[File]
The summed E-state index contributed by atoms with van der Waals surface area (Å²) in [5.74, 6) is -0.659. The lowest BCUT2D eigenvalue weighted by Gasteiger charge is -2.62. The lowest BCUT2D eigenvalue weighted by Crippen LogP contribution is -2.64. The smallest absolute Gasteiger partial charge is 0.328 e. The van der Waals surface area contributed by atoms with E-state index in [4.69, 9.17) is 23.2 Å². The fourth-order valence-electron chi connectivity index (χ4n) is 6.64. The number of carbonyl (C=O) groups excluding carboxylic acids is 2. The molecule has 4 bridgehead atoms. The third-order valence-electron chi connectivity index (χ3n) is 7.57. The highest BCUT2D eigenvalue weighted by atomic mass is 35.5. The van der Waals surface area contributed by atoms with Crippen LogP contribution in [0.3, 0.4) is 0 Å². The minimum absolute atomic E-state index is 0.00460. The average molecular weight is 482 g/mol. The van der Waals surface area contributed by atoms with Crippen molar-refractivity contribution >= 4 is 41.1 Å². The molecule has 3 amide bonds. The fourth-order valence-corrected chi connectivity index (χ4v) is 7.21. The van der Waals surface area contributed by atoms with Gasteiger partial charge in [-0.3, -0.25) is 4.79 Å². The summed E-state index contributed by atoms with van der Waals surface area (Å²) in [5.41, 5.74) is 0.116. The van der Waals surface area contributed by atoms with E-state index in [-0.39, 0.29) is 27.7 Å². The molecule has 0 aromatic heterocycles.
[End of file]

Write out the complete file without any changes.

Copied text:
The summed E-state index contributed by atoms with van der Waals surface area (Å²) in [5.74, 6) is -0.659. The lowest BCUT2D eigenvalue weighted by Gasteiger charge is -2.62. The lowest BCUT2D eigenvalue weighted by Crippen LogP contribution is -2.64. The smallest absolute Gasteiger partial charge is 0.328 e. The van der Waals surface area contributed by atoms with E-state index in [4.69, 9.17) is 23.2 Å². The fourth-order valence-electron chi connectivity index (χ4n) is 6.64. The number of carbonyl (C=O) groups excluding carboxylic acids is 2. The molecule has 4 bridgehead atoms. The third-order valence-electron chi connectivity index (χ3n) is 7.57. The highest BCUT2D eigenvalue weighted by atomic mass is 35.5. The van der Waals surface area contributed by atoms with Crippen LogP contribution in [0.3, 0.4) is 0 Å². The minimum absolute atomic E-state index is 0.00460. The average molecular weight is 482 g/mol. The van der Waals surface area contributed by atoms with Crippen molar-refractivity contribution >= 4 is 41.1 Å². The molecule has 3 amide bonds. The fourth-order valence-corrected chi connectivity index (χ4v) is 7.21. The van der Waals surface area contributed by atoms with Gasteiger partial charge in [-0.3, -0.25) is 4.79 Å². The summed E-state index contributed by atoms with van der Waals surface area (Å²) in [5.41, 5.74) is 0.116. The van der Waals surface area contributed by atoms with E-state index in [-0.39, 0.29) is 27.7 Å². The molecule has 0 aromatic heterocycles.